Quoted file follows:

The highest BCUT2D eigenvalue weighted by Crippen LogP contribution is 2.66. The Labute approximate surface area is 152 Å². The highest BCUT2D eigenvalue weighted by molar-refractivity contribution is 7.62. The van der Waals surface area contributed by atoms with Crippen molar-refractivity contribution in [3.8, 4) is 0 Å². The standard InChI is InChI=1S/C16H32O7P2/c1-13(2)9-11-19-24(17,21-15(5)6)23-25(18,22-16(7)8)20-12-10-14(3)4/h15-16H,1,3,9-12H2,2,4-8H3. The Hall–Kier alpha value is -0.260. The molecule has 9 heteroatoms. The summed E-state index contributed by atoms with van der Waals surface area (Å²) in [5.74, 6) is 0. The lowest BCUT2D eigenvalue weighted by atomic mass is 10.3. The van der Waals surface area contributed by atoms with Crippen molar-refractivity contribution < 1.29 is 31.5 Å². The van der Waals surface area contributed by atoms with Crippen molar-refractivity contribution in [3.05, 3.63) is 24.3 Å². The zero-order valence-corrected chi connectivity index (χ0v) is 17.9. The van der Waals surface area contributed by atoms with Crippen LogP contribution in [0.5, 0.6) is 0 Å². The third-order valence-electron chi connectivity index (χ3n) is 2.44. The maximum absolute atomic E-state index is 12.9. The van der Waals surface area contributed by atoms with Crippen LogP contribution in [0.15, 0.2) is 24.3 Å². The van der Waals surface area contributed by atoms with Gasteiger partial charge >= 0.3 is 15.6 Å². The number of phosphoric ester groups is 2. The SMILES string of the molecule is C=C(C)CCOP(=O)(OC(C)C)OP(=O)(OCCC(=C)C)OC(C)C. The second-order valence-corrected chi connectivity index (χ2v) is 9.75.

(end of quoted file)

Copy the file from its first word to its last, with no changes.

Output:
The highest BCUT2D eigenvalue weighted by Crippen LogP contribution is 2.66. The Labute approximate surface area is 152 Å². The highest BCUT2D eigenvalue weighted by molar-refractivity contribution is 7.62. The van der Waals surface area contributed by atoms with Crippen molar-refractivity contribution in [3.8, 4) is 0 Å². The standard InChI is InChI=1S/C16H32O7P2/c1-13(2)9-11-19-24(17,21-15(5)6)23-25(18,22-16(7)8)20-12-10-14(3)4/h15-16H,1,3,9-12H2,2,4-8H3. The Hall–Kier alpha value is -0.260. The molecule has 9 heteroatoms. The summed E-state index contributed by atoms with van der Waals surface area (Å²) in [5.74, 6) is 0. The lowest BCUT2D eigenvalue weighted by atomic mass is 10.3. The van der Waals surface area contributed by atoms with Crippen molar-refractivity contribution < 1.29 is 31.5 Å². The van der Waals surface area contributed by atoms with Crippen molar-refractivity contribution in [3.05, 3.63) is 24.3 Å². The zero-order valence-corrected chi connectivity index (χ0v) is 17.9. The van der Waals surface area contributed by atoms with Crippen LogP contribution in [0.5, 0.6) is 0 Å². The third-order valence-electron chi connectivity index (χ3n) is 2.44. The maximum absolute atomic E-state index is 12.9. The van der Waals surface area contributed by atoms with Crippen LogP contribution in [0.15, 0.2) is 24.3 Å². The van der Waals surface area contributed by atoms with Gasteiger partial charge >= 0.3 is 15.6 Å². The number of phosphoric ester groups is 2. The SMILES string of the molecule is C=C(C)CCOP(=O)(OC(C)C)OP(=O)(OCCC(=C)C)OC(C)C. The second-order valence-corrected chi connectivity index (χ2v) is 9.75.